No inner leg seam eliminates saddle contact and pressure points occurring
Raw cut front top edge of bib creates a seamless fit
High airflow back mesh panel for ultimate breathability
Reflective branding and back leg tabs
Custom printed silicone hem gripper
Suspender and hems elastics are OEKO-TEX® Certified
All fabrications are Italian made and OEKO-TEX® Certified
Very well made, with excellent fabric choice combined with strong stitching.
Comfortable, breathable, and with noticeable compression.
The material feels robust and likely to last, potentially even in a crash.
The legs are longer than some bib shorts I've worn, but aside from that the shorts fit very well, with the stretch and supportiveness of the material allowing it to sit against the contours of the body impressively well.
The medium fitted as expected.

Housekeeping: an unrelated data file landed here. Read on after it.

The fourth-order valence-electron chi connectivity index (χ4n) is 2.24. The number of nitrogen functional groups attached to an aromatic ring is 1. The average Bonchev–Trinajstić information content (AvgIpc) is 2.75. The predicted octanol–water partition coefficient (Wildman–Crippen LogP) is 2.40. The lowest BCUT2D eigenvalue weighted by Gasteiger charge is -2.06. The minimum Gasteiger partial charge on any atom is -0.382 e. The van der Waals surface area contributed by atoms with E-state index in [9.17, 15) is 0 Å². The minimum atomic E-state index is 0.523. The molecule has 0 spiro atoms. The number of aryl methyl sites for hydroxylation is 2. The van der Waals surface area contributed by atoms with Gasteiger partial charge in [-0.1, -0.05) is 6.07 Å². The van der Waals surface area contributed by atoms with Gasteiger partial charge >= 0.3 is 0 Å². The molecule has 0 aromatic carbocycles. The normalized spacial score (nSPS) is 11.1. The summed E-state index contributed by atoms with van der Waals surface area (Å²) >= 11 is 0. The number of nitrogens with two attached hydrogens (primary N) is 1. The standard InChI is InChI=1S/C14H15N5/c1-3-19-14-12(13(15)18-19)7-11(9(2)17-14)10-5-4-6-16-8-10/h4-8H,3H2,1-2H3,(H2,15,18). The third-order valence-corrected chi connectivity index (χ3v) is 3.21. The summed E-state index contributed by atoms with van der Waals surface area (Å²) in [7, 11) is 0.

Very impressive whether I was riding on rough roads, dirt tracks, or smooth tarmac over several hours.
On a par with others in the same (high) price bracket.
How easy is the product to care for? How did it respond to being washed?
Very easy, I stuck them in at 30 with regular washing liquid without any issues.
Tell us how the product performed overall when used for its designed purpose
Very well – they are comfortable and supportive, and have an excellent chamois.
Tell us what you particularly liked about the product
The combination of support and stretch.
Tell us what you particularly disliked about the product
The leg length, although this is easily remedied.